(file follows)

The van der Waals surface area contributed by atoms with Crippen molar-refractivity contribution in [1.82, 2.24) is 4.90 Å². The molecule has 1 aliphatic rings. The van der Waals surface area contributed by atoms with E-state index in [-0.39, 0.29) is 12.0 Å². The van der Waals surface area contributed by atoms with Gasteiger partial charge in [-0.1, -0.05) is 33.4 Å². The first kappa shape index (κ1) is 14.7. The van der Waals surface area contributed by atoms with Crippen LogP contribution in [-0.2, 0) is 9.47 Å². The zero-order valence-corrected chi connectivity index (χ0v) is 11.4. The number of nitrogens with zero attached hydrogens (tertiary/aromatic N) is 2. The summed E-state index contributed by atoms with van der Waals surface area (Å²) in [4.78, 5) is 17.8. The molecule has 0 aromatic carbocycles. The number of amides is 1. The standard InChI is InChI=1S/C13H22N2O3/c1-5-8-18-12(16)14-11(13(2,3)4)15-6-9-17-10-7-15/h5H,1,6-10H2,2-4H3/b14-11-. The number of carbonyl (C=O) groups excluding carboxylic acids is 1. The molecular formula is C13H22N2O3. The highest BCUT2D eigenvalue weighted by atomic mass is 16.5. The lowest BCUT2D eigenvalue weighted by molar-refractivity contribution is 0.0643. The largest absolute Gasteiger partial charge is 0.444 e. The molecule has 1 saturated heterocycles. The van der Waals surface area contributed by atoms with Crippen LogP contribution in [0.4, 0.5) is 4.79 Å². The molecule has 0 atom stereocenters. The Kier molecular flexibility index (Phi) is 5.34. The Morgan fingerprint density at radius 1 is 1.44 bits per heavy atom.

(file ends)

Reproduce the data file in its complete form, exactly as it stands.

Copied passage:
The van der Waals surface area contributed by atoms with Crippen molar-refractivity contribution in [1.82, 2.24) is 4.90 Å². The molecule has 1 aliphatic rings. The van der Waals surface area contributed by atoms with E-state index in [-0.39, 0.29) is 12.0 Å². The van der Waals surface area contributed by atoms with Gasteiger partial charge in [-0.1, -0.05) is 33.4 Å². The first kappa shape index (κ1) is 14.7. The van der Waals surface area contributed by atoms with Crippen LogP contribution in [-0.2, 0) is 9.47 Å². The zero-order valence-corrected chi connectivity index (χ0v) is 11.4. The number of nitrogens with zero attached hydrogens (tertiary/aromatic N) is 2. The summed E-state index contributed by atoms with van der Waals surface area (Å²) in [4.78, 5) is 17.8. The molecule has 0 aromatic carbocycles. The number of amides is 1. The standard InChI is InChI=1S/C13H22N2O3/c1-5-8-18-12(16)14-11(13(2,3)4)15-6-9-17-10-7-15/h5H,1,6-10H2,2-4H3/b14-11-. The number of carbonyl (C=O) groups excluding carboxylic acids is 1. The molecular formula is C13H22N2O3. The highest BCUT2D eigenvalue weighted by atomic mass is 16.5. The lowest BCUT2D eigenvalue weighted by molar-refractivity contribution is 0.0643. The largest absolute Gasteiger partial charge is 0.444 e. The molecule has 1 saturated heterocycles. The van der Waals surface area contributed by atoms with Crippen LogP contribution in [0.4, 0.5) is 4.79 Å². The molecule has 0 atom stereocenters. The Kier molecular flexibility index (Phi) is 5.34. The Morgan fingerprint density at radius 1 is 1.44 bits per heavy atom.